Monday 13 June 2016

The coolness of Jhumri Talaiya

Places are made cool because of the literature and movies around them.

What goes through your mind when you heard about New York? A busy, bustling place, where amazing things happen, where Times Square is, where a million crime stories, a zillion human interest stories, and all sorts of news are to be found. Where Godzilla attacked.

What about Paris? A city of love, romance and chance encounters. Abhishek Bachchan and Preity Zinta dancing in front of the Eiffel tower. Where Writers go to write in peace.

San Francisco? Where Sean Connery and Nicholas Cage protected the world from a crazed madman on Alcatraz. Where Hitchcock movies come to life.

The English countryside? The madwoman in the attic. Bucolic triads of men in boats. The famous five chasing smugglers. Amitabh Bachchan landing in a helicopter to the tune of “Kabhi Khushi Kabhi Gham”.

Let’s not even start about Switzerland and Yash Chopra.

All right, all of you who actually live in these places or have visited, stop reading and move on. Nothing for you here. Or maybe there is.

How much of the romance of a place, or of a country, comes from the literature around it? There’s no way you have experienced everything that a city can offer. Your social stratum and your profession severely limits you in any case. And you are unlikely to know about the workings of crime syndicates in any of these places.

But, somehow New York is exciting. It has an edge of mystery. Paris is romantic. The more you’ve heard or read about a place, the stronger your emotions around it.

If you’re addicted to thriller or crime novels, you’ll know that many writers use the city as a background and a “supporting artist” in the plots of their novels. And because the English speaking world is dominated by writers based in the USA and Europe, the majority of thrillers we read are set in New York, Rome, London, Switzerland, Paris,... Over the years, the sense of thrill and excitement that these books impart has rubbed off on the cities themselves. A not-so-prosperous area in New York, say, Harlem (I don’t know if that is still the case, I’m going by the books), still feels glamorous. The spray-painted logos on the walls, the mental images of tin cans kicked by gangs, their metallic clang echoing through streets emptied in the midnight hours,... wow, you can just see that something thrilling is about to happen.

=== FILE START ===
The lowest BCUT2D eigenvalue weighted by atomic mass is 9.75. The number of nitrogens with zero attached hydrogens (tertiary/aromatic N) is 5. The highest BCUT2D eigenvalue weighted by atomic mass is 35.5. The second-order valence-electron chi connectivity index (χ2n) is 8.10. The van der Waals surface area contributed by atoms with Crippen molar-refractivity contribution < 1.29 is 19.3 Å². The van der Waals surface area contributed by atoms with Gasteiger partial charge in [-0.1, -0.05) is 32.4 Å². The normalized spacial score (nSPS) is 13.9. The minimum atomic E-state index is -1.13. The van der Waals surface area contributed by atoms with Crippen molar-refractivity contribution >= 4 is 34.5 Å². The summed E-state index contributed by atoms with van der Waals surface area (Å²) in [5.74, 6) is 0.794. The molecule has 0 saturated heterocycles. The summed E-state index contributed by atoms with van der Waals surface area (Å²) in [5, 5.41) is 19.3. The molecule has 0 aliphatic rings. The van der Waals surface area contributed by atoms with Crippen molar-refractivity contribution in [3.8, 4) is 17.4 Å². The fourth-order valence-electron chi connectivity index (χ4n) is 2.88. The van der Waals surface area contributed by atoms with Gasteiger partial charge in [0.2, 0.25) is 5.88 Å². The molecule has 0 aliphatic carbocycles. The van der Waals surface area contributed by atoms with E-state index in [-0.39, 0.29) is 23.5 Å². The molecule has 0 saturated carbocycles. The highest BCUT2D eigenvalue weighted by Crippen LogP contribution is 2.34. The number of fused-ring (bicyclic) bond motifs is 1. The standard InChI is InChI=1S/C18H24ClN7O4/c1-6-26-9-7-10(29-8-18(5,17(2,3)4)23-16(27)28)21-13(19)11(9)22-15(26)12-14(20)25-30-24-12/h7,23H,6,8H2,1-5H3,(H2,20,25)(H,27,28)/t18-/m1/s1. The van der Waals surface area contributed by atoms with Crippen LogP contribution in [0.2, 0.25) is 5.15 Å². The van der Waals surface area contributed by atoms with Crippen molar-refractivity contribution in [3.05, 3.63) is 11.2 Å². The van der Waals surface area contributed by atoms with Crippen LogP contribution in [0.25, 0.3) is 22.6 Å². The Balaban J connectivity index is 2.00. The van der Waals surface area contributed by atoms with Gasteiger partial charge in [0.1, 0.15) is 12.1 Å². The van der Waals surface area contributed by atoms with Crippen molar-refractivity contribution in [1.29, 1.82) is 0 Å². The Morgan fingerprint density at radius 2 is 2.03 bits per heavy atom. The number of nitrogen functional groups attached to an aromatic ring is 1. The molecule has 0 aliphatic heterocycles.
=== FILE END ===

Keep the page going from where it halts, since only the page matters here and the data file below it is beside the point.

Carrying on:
But our mental images of Mumbai, Delhi, Bangalore, Kolkata? They’re made up from Bollywood movies and “serious” literary fiction. So we’re either imagining Shah Rukh Khan dancing, or else dysfunctional families in isolated bungalows. Yes, there are a few thrillers that evoke the place. Satya, maybe. Or Sacred Games. But these are drowned out by the social-milieu stuff.

It sometimes doesn’t take much to impart that aura to a place. Chetan Bhagat probably did more for the “studious intellectual hangout” image for IITs than generations of actual passouts, through his books. And Ruskin Bond’s work will always make Mussoorie and Landour the place where nostalgic Anglo-Indians remember summer holidays in colonial bungalows.

But that’s not enough. Not if we want to feel “good” about our cities and locales, as readers of Indian fiction. For that matter, someone like Surender Mohan Pathak has done more to make desi locations glamourous than any IWE writer.

More thrillers set in India! More characters from the desi dregs of society! More subversive plots in the alleys of small-town India!

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